), a sculptor, two of whose works stood in Pliny's time in the portico of Octavia at Rome (Plin. Nat. 36.5
. s, 4.10). One of these works was Venus washing herself; but what the other was is doubtful, on account of the corrupt state of the passage in Pliny.
As it stands in the common editions, it is, Venerem lavantem sese, Daedalum stantem Polycharmus,
which is the reading of the inferior MSS., and seems to be only a conjectural emendation of the unintelligible readings of the older MSS. The Codex Reg. II. gives lavantem sese de dulsa stantem,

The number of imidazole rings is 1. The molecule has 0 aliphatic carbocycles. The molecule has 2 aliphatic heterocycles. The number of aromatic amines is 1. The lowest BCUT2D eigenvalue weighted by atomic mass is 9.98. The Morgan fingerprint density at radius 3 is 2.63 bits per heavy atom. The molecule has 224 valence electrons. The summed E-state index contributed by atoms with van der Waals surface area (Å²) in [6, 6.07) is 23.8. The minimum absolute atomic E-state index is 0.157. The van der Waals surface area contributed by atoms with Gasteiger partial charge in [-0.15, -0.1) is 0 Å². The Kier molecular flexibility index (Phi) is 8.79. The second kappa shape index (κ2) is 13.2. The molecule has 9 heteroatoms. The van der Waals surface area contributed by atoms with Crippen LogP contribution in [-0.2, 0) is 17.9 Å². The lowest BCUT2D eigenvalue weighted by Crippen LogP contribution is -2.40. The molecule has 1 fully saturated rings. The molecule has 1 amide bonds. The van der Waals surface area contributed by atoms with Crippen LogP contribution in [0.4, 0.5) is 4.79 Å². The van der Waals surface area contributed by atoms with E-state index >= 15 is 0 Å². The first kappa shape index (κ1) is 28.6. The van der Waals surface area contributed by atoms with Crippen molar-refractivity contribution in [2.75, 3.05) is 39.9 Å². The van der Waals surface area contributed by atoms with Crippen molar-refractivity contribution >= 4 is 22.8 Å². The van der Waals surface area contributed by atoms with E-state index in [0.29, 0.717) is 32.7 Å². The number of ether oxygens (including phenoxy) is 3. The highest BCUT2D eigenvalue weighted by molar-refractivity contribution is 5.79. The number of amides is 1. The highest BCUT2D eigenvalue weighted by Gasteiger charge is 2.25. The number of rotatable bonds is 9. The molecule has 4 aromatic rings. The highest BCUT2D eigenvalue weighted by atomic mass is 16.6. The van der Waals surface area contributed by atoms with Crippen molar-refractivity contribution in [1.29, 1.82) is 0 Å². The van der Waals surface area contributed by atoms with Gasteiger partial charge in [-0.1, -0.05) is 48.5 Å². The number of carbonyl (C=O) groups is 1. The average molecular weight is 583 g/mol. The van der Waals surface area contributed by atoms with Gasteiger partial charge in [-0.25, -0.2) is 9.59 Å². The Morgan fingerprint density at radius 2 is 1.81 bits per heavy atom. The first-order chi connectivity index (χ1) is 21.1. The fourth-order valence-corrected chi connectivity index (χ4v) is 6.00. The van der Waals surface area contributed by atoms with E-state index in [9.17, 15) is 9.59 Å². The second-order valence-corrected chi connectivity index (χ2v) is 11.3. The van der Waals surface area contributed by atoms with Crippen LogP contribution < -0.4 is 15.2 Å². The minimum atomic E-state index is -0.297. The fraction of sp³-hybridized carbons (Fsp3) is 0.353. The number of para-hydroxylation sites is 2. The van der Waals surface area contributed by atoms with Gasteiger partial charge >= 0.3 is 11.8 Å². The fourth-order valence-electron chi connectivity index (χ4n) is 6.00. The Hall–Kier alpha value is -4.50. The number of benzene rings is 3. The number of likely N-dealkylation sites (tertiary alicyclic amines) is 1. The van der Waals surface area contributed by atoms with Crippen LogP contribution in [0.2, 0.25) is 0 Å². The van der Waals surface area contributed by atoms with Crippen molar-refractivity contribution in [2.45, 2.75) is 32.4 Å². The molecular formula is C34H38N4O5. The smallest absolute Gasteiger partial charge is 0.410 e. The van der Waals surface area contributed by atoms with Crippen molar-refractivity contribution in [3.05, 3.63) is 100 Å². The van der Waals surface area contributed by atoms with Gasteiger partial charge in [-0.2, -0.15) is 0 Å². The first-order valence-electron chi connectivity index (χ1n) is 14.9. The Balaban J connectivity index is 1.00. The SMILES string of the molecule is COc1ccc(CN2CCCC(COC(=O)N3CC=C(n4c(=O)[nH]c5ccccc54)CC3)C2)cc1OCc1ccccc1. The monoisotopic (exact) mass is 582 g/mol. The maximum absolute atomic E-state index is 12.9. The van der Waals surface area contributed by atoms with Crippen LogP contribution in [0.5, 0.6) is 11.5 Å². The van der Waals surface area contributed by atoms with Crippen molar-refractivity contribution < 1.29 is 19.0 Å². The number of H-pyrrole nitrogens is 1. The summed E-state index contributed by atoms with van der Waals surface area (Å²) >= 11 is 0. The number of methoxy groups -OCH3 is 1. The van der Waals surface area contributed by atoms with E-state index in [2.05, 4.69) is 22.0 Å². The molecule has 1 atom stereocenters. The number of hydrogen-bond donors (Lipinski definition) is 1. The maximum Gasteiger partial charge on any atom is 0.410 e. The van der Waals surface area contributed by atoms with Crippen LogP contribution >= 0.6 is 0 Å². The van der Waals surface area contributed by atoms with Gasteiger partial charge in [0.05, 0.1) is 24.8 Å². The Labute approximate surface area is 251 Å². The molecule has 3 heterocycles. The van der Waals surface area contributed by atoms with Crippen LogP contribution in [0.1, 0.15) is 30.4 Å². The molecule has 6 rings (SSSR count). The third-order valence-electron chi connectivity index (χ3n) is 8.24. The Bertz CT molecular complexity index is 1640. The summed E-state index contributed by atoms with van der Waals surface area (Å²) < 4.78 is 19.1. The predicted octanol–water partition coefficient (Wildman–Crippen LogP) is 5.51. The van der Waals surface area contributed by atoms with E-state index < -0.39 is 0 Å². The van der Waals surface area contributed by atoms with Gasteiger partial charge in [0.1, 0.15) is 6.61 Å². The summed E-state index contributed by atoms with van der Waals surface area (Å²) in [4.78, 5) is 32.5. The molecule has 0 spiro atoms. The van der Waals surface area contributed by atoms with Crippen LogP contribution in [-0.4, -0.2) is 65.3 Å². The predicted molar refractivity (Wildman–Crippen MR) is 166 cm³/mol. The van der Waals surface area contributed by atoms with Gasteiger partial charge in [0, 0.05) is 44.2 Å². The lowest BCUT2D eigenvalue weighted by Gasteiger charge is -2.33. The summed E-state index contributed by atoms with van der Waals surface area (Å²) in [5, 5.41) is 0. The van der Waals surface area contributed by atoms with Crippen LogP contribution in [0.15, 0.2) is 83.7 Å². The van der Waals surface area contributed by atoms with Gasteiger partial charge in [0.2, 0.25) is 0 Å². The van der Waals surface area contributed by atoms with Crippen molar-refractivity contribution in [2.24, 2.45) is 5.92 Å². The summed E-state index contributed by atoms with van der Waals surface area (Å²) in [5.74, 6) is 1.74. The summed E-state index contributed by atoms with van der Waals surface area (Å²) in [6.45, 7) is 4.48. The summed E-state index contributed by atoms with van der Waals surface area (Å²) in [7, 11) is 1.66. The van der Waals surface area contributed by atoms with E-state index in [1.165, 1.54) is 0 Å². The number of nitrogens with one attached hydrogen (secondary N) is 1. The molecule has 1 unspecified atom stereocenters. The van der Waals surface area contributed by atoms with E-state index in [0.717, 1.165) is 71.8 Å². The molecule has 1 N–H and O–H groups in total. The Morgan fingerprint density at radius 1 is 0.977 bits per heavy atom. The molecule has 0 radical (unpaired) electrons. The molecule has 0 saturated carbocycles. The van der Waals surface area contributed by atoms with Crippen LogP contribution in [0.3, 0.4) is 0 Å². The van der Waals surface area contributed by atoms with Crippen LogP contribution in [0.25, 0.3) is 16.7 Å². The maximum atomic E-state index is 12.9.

and the Bamberg MS., lavantem se sed aedalsas stantem
. Sillig conjectures lavantem se, sed et aliam stantem
, and L. Jahn, lavantem se, ad aedem aliam stantem
. (Sillig, Cat. Artif.
p. 359, and edition of Pliny, l.c. ;
1833, No. 37; and collation of the Bamberg MS. appended to Sillig's edition of Pliny, vol. v. p. 443.)
There are several beautiful statues of Venus, stooping on one knee, in the attitude of washing herself, which are supposed to be copies of the work of Polycharmus.
The finest is in the Vatican.
vol. i. pl. 10; Clarac, pl. 345, No. 698; Müer, Archäol. d. Kunst,
§ 377, n. 5 ; Denkmäler d. Alten Kunst,
vol. ii. pl. xxvi. fig. 279.